GLENDALE, Ariz. -- The Dodgers will mark the 30th anniversary of the 1988 World Series championship Opening Week by partnering with World Series hero Kirk Gibson in the fight against Parkinson's disease.The 60-year-old Gibson, diagnosed with the illness in 2015, will throw out the ceremonial first pitch on Opening Day
GLENDALE, Ariz. -- The Dodgers will mark the 30th anniversary of the 1988 World Series championship Opening Week by partnering with World Series hero Kirk Gibson in the fight against Parkinson's disease.
The 60-year-old Gibson, diagnosed with the illness in 2015, will throw out the ceremonial first pitch on Opening Day at Dodger Stadium on March 29, highlighting an Opening Week fundraiser for the Kirk Gibson Foundation, the Los Angeles Dodgers Foundation and the Dodgers.
Gibson's foundation raises money and awareness for the disease. Proceeds from the Opening Day 50-50 raffle and silent auction will go to the Gibson Foundation, and the Dodgers Foundation will auction off 88 limited-edition Gibson-autographed bobbleheads and game-worn jerseys from the March 30 game against the Giants, when Gibson bobbleheads will be given to the first 40,000 ticketed fans in attendance.
"I'd like to thank the Dodger organization, the Los Angeles Dodgers Foundation and Dodger fans for their support of the Kirk Gibson Foundation and Parkinson's disease research. We're going to be able to help a lot of people through the money raised during Opening Week," said Gibson. "I'm honored to help kick off the Dodgers' 60th anniversary celebration, and am looking forward to re-living many magical moments at Dodger Stadium on Opening Day and on my bobblehead night."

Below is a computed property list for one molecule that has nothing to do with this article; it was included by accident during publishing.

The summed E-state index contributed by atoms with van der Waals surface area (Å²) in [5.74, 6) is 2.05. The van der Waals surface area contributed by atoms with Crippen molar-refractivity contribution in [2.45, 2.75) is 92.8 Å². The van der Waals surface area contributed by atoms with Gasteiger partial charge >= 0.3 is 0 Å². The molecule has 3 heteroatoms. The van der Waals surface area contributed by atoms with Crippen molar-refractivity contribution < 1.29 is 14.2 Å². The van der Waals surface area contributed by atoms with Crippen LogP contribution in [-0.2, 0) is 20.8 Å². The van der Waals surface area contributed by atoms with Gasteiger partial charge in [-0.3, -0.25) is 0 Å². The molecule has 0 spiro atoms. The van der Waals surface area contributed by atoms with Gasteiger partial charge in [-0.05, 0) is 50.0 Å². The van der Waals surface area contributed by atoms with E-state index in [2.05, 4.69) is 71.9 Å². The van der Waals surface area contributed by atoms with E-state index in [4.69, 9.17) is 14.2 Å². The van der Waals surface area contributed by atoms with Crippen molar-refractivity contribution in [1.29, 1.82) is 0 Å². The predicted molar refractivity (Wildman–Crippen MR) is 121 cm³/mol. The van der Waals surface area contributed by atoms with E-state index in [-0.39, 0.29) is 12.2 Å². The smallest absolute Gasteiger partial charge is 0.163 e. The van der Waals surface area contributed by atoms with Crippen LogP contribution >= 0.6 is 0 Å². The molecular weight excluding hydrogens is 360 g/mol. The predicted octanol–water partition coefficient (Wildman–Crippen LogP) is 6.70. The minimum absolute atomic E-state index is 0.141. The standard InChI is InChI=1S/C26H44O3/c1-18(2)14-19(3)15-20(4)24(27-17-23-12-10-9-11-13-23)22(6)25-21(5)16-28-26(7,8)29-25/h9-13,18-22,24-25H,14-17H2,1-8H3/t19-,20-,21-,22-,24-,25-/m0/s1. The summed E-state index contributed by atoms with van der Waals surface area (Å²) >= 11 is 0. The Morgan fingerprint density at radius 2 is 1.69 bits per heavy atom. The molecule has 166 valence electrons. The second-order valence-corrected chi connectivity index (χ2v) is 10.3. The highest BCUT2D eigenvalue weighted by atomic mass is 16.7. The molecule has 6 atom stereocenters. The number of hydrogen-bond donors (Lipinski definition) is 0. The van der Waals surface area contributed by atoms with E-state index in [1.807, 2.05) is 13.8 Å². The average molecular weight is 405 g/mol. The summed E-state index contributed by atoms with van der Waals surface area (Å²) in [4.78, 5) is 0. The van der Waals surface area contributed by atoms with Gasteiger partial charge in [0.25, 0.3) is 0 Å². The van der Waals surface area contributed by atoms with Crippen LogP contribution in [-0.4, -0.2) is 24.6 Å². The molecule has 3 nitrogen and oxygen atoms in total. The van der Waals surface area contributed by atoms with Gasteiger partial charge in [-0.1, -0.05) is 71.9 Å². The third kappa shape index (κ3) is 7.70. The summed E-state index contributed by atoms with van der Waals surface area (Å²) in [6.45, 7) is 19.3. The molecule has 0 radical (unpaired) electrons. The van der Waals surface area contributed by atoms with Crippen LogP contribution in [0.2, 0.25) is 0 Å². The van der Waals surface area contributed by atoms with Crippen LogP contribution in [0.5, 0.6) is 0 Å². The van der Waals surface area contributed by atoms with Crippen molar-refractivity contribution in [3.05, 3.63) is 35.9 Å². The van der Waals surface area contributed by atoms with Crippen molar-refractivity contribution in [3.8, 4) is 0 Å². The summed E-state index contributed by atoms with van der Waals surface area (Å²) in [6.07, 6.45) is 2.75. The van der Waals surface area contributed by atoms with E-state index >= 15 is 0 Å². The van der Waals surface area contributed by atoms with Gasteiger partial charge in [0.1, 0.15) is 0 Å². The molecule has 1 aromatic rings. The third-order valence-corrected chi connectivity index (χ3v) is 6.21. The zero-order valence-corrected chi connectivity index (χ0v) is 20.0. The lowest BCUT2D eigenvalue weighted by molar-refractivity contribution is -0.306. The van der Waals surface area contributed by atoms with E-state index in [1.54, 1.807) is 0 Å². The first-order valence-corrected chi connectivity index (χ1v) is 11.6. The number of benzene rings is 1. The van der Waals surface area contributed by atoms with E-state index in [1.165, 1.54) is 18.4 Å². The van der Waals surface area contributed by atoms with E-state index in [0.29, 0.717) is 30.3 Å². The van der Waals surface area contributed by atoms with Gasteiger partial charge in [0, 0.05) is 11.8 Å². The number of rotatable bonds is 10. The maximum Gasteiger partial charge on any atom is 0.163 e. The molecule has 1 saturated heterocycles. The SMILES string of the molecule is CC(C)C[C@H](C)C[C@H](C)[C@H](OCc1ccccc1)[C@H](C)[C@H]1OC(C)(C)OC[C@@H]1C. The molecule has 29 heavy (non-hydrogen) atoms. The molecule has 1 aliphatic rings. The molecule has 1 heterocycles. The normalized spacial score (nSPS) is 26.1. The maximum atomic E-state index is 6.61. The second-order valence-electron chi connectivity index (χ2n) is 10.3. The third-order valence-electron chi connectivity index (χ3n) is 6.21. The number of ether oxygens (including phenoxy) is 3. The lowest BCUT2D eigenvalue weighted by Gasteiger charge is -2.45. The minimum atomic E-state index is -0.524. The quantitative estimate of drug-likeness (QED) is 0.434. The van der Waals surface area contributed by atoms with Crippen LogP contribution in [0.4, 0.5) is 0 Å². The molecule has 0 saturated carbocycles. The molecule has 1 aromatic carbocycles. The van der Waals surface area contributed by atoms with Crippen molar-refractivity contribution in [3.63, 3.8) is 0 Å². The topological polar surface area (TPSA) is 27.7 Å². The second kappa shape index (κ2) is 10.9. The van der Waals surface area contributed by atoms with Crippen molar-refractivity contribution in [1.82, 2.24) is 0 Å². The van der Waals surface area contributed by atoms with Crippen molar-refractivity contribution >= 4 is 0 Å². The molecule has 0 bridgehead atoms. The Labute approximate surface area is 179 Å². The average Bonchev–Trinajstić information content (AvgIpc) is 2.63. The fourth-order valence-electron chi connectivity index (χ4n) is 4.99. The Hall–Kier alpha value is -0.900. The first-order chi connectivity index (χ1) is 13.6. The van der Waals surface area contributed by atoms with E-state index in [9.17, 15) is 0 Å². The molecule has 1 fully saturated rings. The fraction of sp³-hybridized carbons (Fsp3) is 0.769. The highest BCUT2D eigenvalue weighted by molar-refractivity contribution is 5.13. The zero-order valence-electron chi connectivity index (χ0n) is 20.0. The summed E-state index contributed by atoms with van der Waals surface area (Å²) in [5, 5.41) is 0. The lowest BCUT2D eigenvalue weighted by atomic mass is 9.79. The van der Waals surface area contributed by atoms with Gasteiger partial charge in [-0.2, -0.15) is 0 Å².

Opening Day presented by Bank of America is sold out, but limited tickets are still available through the purchase of mini plans at Dodgers.com/miniplans. Single-game tickets are still available for Friday's game at Dodgers.com/promotions, which will also feature Friday Night Fireworks presented by Denny's, as well as the rest of the Dodgers' season-opening series vs. San Francisco. Single-game game tickets, mini-plans, group tickets and suites are all available now at Dodgers.com/tickets.
He holds the Dodgers' franchise record for most consecutive scoreless appearances (28) and he's not Kenley Jansen.
He's Adam Liberatore, perhaps a forgotten man to many, but he's healthy again and ready to battle for a bullpen job after two seasons of elbow drama: clean-up surgery in 2016 and tendinitis in '17.
"It's good to be back," said Liberatore, who was limited to only four games with the Dodgers last year, mostly because of elbow tendinitis. "By the end of August, I threw some rehab games and was progressing good, but they decided it was best for me to rest and use the long break to get ready for this year. Just needed the time, and now I feel good."
On the Dodgers' depth chart for lefty relievers, offseason acquisition Scott Alexander and Trade Deadline acquisition Tony Cingrani come to camp ahead of Liberatore.
"I don't know that I feel forgotten about at all," Liberatore said. "The way sports are, you have to produce, and to produce you have to play. I was light on that last year. When you don't pitch all year, you aren't thought of as 'the guy.' I feel like I've been pretty good when I've pitched. My focus is being healthy and on the field. When I am, I'm pretty good, and I think odds are they'll want me."
Liberatore said he comes to camp with no physical restrictions after a normal offseason of conditioning. He threw his first bullpen session on Thursday.
"I've never made a team out of Spring Training," Liberatore said, "but I've made an impact."
In two-plus Dodgers seasons, Liberatore has a 3.69 ERA and a .225 opposing batting average in 101 games.
Future big leaguer
Here's the scouting report on a promising 15-month-old pitcher by the name of Charley Kershaw, filed by his father, Clayton:
"He's definitely right-handed and he's firing stuff all over the place. He's got an arm. It's fun to watch."